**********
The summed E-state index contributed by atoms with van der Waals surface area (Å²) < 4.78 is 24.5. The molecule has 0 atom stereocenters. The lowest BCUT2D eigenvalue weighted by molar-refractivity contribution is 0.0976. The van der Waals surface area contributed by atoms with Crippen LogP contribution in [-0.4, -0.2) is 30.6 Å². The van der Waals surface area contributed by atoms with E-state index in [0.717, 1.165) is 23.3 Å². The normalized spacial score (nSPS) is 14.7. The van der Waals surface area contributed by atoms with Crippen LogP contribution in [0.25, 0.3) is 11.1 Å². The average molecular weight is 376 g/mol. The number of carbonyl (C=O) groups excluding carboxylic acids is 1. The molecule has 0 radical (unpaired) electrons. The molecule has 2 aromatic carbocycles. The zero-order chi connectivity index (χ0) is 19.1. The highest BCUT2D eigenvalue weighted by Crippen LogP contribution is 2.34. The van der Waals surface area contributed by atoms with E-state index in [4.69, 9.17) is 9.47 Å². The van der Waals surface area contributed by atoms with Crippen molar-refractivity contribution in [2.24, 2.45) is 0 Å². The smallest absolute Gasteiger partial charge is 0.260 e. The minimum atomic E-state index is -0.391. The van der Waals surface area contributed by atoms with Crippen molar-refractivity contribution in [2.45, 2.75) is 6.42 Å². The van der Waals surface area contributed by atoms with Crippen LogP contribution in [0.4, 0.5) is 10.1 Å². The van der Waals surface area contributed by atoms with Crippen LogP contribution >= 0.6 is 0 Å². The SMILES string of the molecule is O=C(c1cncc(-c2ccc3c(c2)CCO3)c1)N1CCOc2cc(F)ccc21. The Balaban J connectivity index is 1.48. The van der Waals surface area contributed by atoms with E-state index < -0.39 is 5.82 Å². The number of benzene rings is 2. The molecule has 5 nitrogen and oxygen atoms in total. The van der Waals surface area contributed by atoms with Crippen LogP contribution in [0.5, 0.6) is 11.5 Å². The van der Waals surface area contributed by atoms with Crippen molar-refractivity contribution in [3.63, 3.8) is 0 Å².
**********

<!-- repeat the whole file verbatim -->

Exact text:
The summed E-state index contributed by atoms with van der Waals surface area (Å²) < 4.78 is 24.5. The molecule has 0 atom stereocenters. The lowest BCUT2D eigenvalue weighted by molar-refractivity contribution is 0.0976. The van der Waals surface area contributed by atoms with Crippen LogP contribution in [-0.4, -0.2) is 30.6 Å². The van der Waals surface area contributed by atoms with E-state index in [0.717, 1.165) is 23.3 Å². The normalized spacial score (nSPS) is 14.7. The van der Waals surface area contributed by atoms with Crippen LogP contribution in [0.25, 0.3) is 11.1 Å². The average molecular weight is 376 g/mol. The number of carbonyl (C=O) groups excluding carboxylic acids is 1. The molecule has 0 radical (unpaired) electrons. The molecule has 2 aromatic carbocycles. The zero-order chi connectivity index (χ0) is 19.1. The highest BCUT2D eigenvalue weighted by Crippen LogP contribution is 2.34. The van der Waals surface area contributed by atoms with E-state index in [4.69, 9.17) is 9.47 Å². The van der Waals surface area contributed by atoms with Crippen molar-refractivity contribution in [2.24, 2.45) is 0 Å². The smallest absolute Gasteiger partial charge is 0.260 e. The minimum atomic E-state index is -0.391. The van der Waals surface area contributed by atoms with Crippen molar-refractivity contribution in [2.45, 2.75) is 6.42 Å². The van der Waals surface area contributed by atoms with Crippen LogP contribution in [0.4, 0.5) is 10.1 Å². The van der Waals surface area contributed by atoms with Crippen LogP contribution >= 0.6 is 0 Å². The SMILES string of the molecule is O=C(c1cncc(-c2ccc3c(c2)CCO3)c1)N1CCOc2cc(F)ccc21. The Balaban J connectivity index is 1.48. The van der Waals surface area contributed by atoms with E-state index < -0.39 is 5.82 Å². The number of benzene rings is 2. The molecule has 5 nitrogen and oxygen atoms in total. The van der Waals surface area contributed by atoms with Crippen LogP contribution in [0.5, 0.6) is 11.5 Å². The van der Waals surface area contributed by atoms with Crippen molar-refractivity contribution in [3.63, 3.8) is 0 Å².